Like a lot of labor leaders, especially in rural Red States like Kentucky, Wiggins is frustrated over rank-and-filers who still fall for the nearly 40-year-old GOP social issues scam.

Sanderson calls them “The Three Gs—God, guns and gays.” The Republicans take extra careful aim at union members who are partial to hunting and other shooting sports.

“[The gun issue] is the one thing that will spin the blue-collar union member away from his union,” former Wisconsin State AFL-CIO researcher Joanne Ricca quoted ex-National Rifle Association bigwig Neal Knox in her report, “Politics in America: The Right Wing Attack on the America Labor Movement.”

The copiously documented study is 15 years old. But it’s as timely as ever.

Since Ronald Reagan challenged President Jimmy Carter in 1980, the GOP and the NRA have been yelping that the Democrats want to seize everybody’s shooting irons.

The Dems have yet to do so.

Nonetheless, I saw the social issues con work on some union members back when Reagan took on Carter. I helped cover a Carter campaign stop at a UMWA coal mine in southern Illinois.

Richard Trumka, then UMWA president, accompanied Carter.

I spotted some young miners brandishing Reagan-for-president signs. I asked them they why they were backing him. They replied that they liked his stand on guns, abortion and school prayer.

On the other side of a coal pile stood a group of middle-aged miners. They were waving Carter signs.

When I asked them why they were behind the president, they looked at me like I was nuts. They politely reminded me that it was the Democrats who gave workers the Wagner Act, the Mine Safety and Health Act and shepherded through Congress every other significant bill that has benefited workers.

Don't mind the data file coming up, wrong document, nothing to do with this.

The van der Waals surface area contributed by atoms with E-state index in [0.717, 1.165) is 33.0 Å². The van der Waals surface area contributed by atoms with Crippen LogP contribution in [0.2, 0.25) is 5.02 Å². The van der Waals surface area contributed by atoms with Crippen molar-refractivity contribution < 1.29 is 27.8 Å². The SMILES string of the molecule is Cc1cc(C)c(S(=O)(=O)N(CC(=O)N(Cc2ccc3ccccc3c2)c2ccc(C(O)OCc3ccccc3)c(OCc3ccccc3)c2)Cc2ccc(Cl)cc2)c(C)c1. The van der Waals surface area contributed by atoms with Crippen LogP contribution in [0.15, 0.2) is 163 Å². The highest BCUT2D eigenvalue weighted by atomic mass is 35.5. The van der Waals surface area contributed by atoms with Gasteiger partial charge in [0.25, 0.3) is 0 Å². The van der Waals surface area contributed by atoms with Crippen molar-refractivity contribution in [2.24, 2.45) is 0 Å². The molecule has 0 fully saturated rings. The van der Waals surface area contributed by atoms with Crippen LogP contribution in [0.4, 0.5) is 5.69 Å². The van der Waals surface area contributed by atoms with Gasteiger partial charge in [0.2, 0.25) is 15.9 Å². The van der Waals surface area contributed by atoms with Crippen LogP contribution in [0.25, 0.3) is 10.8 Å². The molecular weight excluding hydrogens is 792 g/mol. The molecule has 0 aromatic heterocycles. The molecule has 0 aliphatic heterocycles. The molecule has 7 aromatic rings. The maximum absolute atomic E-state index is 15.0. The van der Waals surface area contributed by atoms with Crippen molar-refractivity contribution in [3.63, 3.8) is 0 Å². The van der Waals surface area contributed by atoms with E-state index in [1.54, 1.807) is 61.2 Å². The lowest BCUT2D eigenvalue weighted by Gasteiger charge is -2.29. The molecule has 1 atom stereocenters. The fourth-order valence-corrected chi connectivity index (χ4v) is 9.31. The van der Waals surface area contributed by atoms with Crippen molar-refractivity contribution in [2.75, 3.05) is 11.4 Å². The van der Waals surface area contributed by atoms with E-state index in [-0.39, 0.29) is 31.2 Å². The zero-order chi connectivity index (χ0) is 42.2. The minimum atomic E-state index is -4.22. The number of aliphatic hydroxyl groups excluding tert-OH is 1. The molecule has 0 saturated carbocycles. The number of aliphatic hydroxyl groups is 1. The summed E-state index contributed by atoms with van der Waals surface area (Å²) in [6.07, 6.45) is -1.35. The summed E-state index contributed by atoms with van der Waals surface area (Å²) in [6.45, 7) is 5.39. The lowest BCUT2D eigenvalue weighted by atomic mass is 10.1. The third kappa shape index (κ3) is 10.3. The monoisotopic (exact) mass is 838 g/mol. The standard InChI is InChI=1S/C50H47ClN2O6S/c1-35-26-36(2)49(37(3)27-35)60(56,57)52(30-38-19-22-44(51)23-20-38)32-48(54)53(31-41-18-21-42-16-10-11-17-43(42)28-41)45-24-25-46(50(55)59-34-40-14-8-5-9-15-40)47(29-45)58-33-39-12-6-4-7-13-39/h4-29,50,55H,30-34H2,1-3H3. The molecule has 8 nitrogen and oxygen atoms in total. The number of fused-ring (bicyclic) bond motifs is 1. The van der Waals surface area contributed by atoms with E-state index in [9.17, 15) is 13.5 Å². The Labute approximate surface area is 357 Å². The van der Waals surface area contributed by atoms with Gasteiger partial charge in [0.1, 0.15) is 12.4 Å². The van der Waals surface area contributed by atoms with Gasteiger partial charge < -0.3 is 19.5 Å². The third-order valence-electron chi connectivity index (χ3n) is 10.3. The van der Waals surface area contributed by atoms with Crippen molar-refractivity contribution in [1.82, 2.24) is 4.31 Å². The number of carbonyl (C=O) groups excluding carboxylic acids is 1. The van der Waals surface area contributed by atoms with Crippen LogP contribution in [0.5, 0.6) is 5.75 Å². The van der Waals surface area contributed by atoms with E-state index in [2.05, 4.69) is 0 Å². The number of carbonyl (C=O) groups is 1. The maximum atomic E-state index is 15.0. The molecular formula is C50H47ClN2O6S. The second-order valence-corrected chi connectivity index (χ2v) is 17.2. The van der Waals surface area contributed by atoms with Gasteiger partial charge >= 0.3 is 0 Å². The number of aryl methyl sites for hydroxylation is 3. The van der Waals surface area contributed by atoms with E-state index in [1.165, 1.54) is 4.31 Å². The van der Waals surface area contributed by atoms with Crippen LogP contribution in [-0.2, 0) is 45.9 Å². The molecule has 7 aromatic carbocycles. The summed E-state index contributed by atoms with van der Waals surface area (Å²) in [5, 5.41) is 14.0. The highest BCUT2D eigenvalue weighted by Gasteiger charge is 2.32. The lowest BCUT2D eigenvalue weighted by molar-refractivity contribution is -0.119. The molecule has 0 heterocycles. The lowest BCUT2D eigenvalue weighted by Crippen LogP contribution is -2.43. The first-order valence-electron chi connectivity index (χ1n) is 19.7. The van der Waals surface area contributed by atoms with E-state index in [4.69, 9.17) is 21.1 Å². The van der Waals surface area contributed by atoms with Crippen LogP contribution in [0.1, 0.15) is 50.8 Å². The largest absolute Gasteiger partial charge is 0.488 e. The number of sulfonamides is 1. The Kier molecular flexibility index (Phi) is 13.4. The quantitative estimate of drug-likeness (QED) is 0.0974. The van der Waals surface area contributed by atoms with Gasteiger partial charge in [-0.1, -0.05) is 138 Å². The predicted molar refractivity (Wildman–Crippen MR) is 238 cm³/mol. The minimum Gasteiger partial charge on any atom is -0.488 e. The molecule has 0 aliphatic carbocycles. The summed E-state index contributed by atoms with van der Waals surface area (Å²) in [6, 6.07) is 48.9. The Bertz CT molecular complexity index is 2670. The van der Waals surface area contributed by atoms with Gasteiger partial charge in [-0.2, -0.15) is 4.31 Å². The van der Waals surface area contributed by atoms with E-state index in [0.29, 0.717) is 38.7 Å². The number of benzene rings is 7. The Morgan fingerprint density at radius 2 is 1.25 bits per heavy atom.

Reagan turned out to be the most anti-union president since the GOP’s unholy trinity of union-despising presidents in the 1920s—Harding, Coolidge and Hoover. Trump may trump—pardon the pun—Reagan.

I’ve told the coal mine story in union halls many times. Every time, it provokes knowing nods and sparks similar stories.

“Working people are going to have to wise up and smarten up and start voting on pocketbook issues--on union issues,” warned Wiggins, who is also president of USW Local 9447. 

It shouldn’t be a tough sell. But Bevin, Trump and the GOP prove it can be.

The old Knights of Labor, an early union organization, tried “to teach the American wage-earner that he [or she] was a wage-earner first and a bricklayer, carpenter, miner, shoemaker, after; that he [or she] was a wage-earner first and a Catholic, Protestant, Jew, white, black, Democrat, Republican, after,” explained historian Norman Ware.

Unions have been hammering home the same message since, but not with uniform success.

The Knights embodied the motto of my native state: “United We Stand, Divided We Fall.” The Knights stressed that whatever else divided working people, work itself was what they all had in common. Work was, by far, the most important factor in their lives. Thus, workers should unite as members of the working class. 

The Knights are long gone. But the union’s basic principle is still relevant, maybe more than ever: Working people, no matter what jobs we have, are wage earners first. “An injury to one is the concern of all,” was the Knights’ famous motto. It still rings true.